Andrew asked us yesterday, "What's the right way up for the world?" How do you answer a 7 year old when he asks that? I said the world was like a football, and asked him where the top of the football was. He said, "It doesn't have a top". And yet, we live as if we are the top of the world.
I look at the world and at people from my perspective: do they threaten me or promise me good. I judge them by my standards. I evaluate them by their significance to me.
Jesus speaks about this quite a lot. He rebuked people for trying to take a small speck out of the eye of another person, without taking out the beam that was in ours. He challenges us to see right: to get the eye right (Matthew 6:22-23)
And that I think is why purity of heart and vision of God are put together: "Blessed are the pure in heart for they will see God".
Jesus, as with all the beatitudes, is the one who shows us what it means to live the beatitudes. He was pure of heart. There was nothing dark in him. He had complete clarity of vision. And he saw God: he spoke with God, his father, face to face
It is when a person is pure in heart that they see reality as it really is. The grubby spectacles are taken off: we begin to see the universe not just as a space filled with floating balls, but as God sees it – as part of his creation, an expression of his power and love. We begin to see other people as God sees them – as men and women, girls and boys made in the image of God, uniquely precious and valuable. We begin to see situations as God sees them.
Oswald Chambers wrote, "Faith is the inborn capacity to see God behind everything, the wonder that keeps you an eternal child. Wonder is the very essence of life. Beware always of losing the wonder, and the first thing that stops wonder is religious conviction. Whenever you give a trite testimony, the wonder is gone. The evidence of salvation is that the sense of wonder is developing."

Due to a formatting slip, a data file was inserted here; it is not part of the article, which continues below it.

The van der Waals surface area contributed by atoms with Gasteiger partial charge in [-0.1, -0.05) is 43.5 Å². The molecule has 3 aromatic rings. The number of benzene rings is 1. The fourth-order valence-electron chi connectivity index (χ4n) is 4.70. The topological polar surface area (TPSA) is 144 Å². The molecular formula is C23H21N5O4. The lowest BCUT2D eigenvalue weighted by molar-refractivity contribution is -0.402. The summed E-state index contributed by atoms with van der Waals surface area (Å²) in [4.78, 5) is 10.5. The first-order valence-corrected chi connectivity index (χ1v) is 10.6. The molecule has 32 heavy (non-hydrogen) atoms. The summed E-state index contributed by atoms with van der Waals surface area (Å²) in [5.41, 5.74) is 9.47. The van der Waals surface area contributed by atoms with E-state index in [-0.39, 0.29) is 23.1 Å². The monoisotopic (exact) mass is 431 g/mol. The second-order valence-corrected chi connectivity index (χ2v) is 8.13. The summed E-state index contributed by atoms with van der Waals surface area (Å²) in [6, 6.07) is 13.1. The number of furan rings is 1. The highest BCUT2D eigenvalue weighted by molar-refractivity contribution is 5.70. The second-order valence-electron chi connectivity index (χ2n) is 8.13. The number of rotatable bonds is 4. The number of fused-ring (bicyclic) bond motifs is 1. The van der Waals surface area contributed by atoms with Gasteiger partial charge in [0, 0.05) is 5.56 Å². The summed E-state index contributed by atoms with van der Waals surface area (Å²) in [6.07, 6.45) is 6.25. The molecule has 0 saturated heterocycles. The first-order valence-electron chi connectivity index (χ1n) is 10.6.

So how are we to become pure in heart?
- A recognition that we are not pure in heart: Psalm 51 was written by David after he had murdered Uriah the Hittite because he desired his wife.
The prophet Nathan challenges David. David could have said to Nathan: "I am the ruler here. I do what I want". Many rulers have said that. But David recognised the truth that he has done wrong. And he is broken. And in Psalm 51 he confesses his sin before God.
The first step towards purity of heart is a willingness to take a long hard look at ourselves. David does not, in Psalm 51, simply say, "I did wrong in ordering the murder of Uriah". He looked deeper. He simply says, "Surely I was sinful from birth, sinful from the time my mother conceived me".
That verse has carried far more weight and far less weight than it should have done.
It has carried far more weight, because people have built on it doctrinal towers about the sinfulness of the act of conception and about the sinfulness of babies. And they have no foundation.
It has carried far less weight than it should have done, because this is about an experience of an individual who has been convicted of sin. He looks back over his life and he makes no excuses. He does not justify himself. He does not compare himself with others. Instead he sees that the pattern of sin, of disobedience, of self-centredness is repeated and repeated and repeated. And he is broken.
This verse is not here so that I can point the figure at someone else and say, "You are sinful from birth because in Psalm 51:5 David says, 'Surely I was sinful from birth'. This verse is here, in the Psalter, so that I can kneel alongside David, with no excuses, no self-justification, and say with him - from the earliest of days, I have sinned against God and I have done evil. I acknowledge that I am far from pure, and I seek forgiveness and mercy and the power to change.